summer CSA, week 3

The picture doesn’t include the blueberries, because they were hiding in the fridge, away from hungry toddlers. The eggs were in the fridge as well.

I also dropped by the East Columbia Farmer’s Market last week, for strawberries from Orchard County Produce. All the sun made the strawberries nice and sweet (they were bland last time due to all the rain). While I was picking up strawberries, they also let me take a picture of their very expressive kohlrabi.

kohlrabi faces

Gotta have fun with that split kohlrabi.

In other news, primary voting is today! I did some extra driving around because I showed up to the wrong location, where they directed me to another wrong location, but I eventually made my way to the proper polling place and cast my vote like a good citizen. I have to say, I was dying for an iced coffee the entire time. I think that doing our civic duty would be a lot more comfortable and inviting if they had a nice refreshments area. Kudos to the people outside gamely waving their campaign signs, who sadly outnumbered the people voting inside. I hope they brought cold drinks today. Dude, if I were a kid on summer break right now, I’d totally set up a lemonade stand just outside a polling place.

I heard someone on the radio saying that the turnout was going to be really low. That makes me sad; voting is one of the most important rights that we have as citizens, and in a country that values and protects free speech, why would you muzzle yourself?

If you need to read up on the races, here’s the official list of candidates, the Baltimore Sun’s incredibly helpful voter guide, and a roundup of candidates on social media at our very own Hocoblogs’ Elections page. I like to eat local because it makes me feel close to the land and the people around me, but eating local is only one of many ways to be a real part of the community.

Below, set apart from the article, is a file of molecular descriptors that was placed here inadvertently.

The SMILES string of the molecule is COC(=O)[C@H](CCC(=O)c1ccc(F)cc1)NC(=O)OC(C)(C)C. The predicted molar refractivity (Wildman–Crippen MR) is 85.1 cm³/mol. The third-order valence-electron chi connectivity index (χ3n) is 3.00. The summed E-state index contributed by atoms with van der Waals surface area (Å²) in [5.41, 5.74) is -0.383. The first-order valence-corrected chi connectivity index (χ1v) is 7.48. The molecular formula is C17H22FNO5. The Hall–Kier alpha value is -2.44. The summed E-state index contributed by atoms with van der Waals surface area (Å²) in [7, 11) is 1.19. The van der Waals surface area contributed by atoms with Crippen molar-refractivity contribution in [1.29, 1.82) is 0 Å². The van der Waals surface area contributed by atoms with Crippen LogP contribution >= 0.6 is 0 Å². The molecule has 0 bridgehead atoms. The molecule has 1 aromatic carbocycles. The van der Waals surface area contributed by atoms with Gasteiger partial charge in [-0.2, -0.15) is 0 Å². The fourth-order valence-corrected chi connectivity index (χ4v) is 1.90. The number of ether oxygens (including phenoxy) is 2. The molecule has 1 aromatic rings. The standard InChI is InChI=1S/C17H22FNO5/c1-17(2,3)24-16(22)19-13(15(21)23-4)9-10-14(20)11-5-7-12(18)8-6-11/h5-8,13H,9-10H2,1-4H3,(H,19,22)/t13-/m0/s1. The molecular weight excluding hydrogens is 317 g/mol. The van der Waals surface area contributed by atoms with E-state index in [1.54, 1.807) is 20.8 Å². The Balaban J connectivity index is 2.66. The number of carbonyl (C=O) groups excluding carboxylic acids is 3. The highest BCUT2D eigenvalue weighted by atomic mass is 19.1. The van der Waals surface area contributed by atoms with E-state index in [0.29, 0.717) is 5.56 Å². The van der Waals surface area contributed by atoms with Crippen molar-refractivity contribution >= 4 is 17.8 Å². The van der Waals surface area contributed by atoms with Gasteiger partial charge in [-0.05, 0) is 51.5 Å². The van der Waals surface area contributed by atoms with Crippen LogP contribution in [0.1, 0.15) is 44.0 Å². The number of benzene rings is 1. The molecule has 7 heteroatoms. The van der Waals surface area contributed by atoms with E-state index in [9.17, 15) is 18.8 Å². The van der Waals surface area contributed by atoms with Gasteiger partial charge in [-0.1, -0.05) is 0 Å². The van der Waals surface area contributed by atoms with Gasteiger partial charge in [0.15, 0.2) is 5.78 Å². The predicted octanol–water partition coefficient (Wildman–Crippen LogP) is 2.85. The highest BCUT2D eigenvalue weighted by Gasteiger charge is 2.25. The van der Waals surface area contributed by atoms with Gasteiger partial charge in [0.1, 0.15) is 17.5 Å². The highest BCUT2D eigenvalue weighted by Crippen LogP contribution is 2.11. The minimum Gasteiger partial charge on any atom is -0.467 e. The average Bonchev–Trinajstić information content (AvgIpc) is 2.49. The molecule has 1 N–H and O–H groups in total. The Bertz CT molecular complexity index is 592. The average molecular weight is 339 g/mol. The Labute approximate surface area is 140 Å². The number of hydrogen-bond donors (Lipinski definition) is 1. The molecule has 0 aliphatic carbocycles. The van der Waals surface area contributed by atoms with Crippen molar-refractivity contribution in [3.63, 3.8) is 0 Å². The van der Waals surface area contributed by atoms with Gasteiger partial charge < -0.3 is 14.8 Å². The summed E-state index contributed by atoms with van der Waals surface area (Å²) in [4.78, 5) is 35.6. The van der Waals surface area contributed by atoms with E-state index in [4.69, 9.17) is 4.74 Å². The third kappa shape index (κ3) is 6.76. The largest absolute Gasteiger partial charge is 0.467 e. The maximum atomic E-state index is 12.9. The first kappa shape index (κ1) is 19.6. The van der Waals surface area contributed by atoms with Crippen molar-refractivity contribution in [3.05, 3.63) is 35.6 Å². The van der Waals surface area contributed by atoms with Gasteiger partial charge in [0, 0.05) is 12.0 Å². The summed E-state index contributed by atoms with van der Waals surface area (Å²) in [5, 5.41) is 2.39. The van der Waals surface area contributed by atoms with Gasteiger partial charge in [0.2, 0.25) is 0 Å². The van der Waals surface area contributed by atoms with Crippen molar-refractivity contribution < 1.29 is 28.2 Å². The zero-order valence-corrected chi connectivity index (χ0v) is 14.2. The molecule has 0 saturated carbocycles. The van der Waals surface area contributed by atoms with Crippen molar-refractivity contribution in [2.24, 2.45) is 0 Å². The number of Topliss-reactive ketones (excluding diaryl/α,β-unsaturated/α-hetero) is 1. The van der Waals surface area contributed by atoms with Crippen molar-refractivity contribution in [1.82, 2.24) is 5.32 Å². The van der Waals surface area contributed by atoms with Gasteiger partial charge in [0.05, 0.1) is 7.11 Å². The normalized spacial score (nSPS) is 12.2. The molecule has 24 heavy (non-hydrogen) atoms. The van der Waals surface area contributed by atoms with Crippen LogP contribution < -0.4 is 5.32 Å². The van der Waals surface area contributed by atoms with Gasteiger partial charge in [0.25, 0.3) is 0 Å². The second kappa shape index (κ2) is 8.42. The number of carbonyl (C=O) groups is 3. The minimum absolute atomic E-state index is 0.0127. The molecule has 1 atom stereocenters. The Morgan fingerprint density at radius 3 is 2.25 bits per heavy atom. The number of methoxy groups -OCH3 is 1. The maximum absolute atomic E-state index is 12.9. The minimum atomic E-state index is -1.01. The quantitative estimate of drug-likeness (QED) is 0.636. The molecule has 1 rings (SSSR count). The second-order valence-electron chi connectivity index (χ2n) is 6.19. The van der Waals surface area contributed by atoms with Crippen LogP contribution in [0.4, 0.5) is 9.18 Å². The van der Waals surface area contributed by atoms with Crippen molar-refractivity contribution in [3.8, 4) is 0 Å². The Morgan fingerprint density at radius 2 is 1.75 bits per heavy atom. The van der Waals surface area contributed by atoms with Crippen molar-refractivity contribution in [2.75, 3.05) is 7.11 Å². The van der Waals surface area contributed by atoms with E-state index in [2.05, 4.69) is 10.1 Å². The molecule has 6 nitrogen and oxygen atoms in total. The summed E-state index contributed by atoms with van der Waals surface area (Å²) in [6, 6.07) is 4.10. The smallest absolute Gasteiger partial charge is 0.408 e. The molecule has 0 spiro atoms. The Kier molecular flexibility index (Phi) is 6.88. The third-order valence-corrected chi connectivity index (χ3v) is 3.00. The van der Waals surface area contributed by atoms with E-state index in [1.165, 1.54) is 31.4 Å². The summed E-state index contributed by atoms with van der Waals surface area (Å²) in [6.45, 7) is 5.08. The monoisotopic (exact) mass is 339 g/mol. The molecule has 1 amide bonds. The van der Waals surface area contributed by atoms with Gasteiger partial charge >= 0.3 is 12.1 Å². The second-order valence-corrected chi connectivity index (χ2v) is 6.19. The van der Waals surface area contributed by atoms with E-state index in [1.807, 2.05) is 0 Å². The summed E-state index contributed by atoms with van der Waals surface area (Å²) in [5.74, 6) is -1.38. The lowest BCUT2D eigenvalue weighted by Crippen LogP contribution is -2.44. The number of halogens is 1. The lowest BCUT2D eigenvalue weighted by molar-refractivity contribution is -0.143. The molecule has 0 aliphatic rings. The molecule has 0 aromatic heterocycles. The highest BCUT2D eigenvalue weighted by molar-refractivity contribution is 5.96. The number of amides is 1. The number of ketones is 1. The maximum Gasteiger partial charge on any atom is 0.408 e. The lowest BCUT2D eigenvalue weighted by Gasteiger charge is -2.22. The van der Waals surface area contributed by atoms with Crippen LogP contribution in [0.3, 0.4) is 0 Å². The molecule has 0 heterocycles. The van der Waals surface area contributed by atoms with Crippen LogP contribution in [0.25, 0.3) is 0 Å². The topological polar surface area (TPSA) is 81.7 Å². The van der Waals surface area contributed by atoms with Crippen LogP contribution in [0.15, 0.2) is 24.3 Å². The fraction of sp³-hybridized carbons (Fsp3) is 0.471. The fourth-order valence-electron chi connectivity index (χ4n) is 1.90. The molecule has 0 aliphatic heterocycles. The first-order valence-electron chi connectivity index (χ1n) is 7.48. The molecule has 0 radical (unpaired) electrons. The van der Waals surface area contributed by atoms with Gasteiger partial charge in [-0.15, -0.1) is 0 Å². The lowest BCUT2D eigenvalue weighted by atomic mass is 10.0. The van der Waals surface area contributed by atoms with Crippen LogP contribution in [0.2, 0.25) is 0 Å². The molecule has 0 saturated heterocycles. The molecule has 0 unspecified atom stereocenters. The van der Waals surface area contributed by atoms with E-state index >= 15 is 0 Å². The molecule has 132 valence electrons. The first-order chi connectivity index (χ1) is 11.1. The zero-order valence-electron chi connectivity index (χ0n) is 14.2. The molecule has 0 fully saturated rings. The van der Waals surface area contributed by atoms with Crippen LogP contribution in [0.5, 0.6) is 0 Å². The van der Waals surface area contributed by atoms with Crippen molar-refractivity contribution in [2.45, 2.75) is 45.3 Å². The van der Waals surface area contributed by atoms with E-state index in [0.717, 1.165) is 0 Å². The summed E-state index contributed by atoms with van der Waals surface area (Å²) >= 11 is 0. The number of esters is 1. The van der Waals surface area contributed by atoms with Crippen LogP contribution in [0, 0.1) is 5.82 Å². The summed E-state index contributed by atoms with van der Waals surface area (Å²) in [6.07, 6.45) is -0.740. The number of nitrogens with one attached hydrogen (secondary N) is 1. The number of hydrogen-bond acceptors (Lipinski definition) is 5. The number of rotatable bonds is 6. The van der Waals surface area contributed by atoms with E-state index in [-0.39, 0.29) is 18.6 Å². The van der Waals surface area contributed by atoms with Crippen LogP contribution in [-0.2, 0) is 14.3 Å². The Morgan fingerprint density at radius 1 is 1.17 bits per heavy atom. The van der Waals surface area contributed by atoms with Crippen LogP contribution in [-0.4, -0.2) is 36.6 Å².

summer CSA, week 2

Week 2 of the Breezy Willow summer CSA: kale (good grief, if you combine this with the end of the spring CSA, this made the third or fourth week straight of kale), zucchini, spring onions, blueberries! delicious blueberries!, bean sprouts, green leaf lettuce, kohlrabi, turnips, eggs, and bread (Breadery ciabatta).

summer CSA, week 2

The zucchini was sliced and sauteed right away to go into lunches. The blueberries, of course, disappeared rapidly, and they would probably have been completely eaten on the very first evening if I hadn’t hidden the rest of the box from the kid. For the kale, I used Cook’s Illustrated recipe for “Blanched Assertive Greens with Bacon and Onion”, which is a constant favorite in our household. The spring onions got chopped up with spring scallions and spring garlic (thank you, East Columbia farmer’s market, for selling me items I didn’t even know existed!), and were sauteed with radish greens and mushrooms (both from last week’s share) in a lovely frittata.

spring mushroom frittata

At least I hope it’s lovely. The filling tasted good, anyway, before I poured eggs and gruyere cheese all over it. The picture looked boring, so to create some contrast, I flipped one slice of it upside-down. “Looks like Pac-Man,” was K’s verdict.

Anyway, frittatas are one of my go-to recipes for using up CSA stuff. Just saute everything, bind it all together with egg and cheese, cook it on the stovetop until the bottom is firm, stick it in the oven until the top is firm. Use a nonstick pan so that it’ll come sliding out easily; serve over rice or with bread. Easy dinner. Or lunch, in this case.

As for the bean sprouts, kohlrabi, and turnips… they’re still in the fridge. I was pondering making latkes with the kohlrabi and turnips, but it hasn’t panned out yet. Alas, the sprouts may not be doing well after all this time. And we’re getting more vegetables this afternoon. At least there isn’t supposed to be any more kale.

CSA endings and beginnings

A twofer this week — the last week of the spring CSA (ok, that was almost a month ago, sorry about that), and the first week of the summer CSA! Presented in reverse order.

To start off the summer, this is what we got in our pickup: mushrooms, kale, green leaf lettuce, radishes, beets, apples, asparagus, white potatoes, eggs, and bread (Great Harvest challah).

summer CSA, week 1